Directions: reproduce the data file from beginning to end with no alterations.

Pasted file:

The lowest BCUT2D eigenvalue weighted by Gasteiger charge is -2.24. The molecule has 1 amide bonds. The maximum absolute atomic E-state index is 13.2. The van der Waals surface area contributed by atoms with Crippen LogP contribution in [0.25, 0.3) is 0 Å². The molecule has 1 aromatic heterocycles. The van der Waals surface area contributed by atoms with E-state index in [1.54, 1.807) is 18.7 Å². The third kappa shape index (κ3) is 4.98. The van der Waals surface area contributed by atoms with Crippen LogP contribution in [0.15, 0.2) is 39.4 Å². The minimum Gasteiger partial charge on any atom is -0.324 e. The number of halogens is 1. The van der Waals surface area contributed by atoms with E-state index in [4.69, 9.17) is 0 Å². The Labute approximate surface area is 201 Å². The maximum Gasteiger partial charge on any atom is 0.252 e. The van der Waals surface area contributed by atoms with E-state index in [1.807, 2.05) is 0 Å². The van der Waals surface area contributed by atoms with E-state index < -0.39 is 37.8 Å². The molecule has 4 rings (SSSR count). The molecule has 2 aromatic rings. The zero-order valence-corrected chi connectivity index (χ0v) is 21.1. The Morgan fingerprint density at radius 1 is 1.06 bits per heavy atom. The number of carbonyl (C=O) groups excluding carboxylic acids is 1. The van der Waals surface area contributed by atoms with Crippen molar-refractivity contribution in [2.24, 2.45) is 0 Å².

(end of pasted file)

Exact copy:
The lowest BCUT2D eigenvalue weighted by Gasteiger charge is -2.24. The molecule has 1 amide bonds. The maximum absolute atomic E-state index is 13.2. The van der Waals surface area contributed by atoms with Crippen LogP contribution in [0.25, 0.3) is 0 Å². The molecule has 1 aromatic heterocycles. The van der Waals surface area contributed by atoms with E-state index in [1.54, 1.807) is 18.7 Å². The third kappa shape index (κ3) is 4.98. The van der Waals surface area contributed by atoms with Crippen LogP contribution in [0.15, 0.2) is 39.4 Å². The minimum Gasteiger partial charge on any atom is -0.324 e. The number of halogens is 1. The van der Waals surface area contributed by atoms with E-state index in [4.69, 9.17) is 0 Å². The Labute approximate surface area is 201 Å². The maximum Gasteiger partial charge on any atom is 0.252 e. The van der Waals surface area contributed by atoms with E-state index in [1.807, 2.05) is 0 Å². The van der Waals surface area contributed by atoms with E-state index < -0.39 is 37.8 Å². The molecule has 4 rings (SSSR count). The molecule has 2 aromatic rings. The zero-order valence-corrected chi connectivity index (χ0v) is 21.1. The Morgan fingerprint density at radius 1 is 1.06 bits per heavy atom. The number of carbonyl (C=O) groups excluding carboxylic acids is 1. The van der Waals surface area contributed by atoms with Crippen molar-refractivity contribution in [2.24, 2.45) is 0 Å².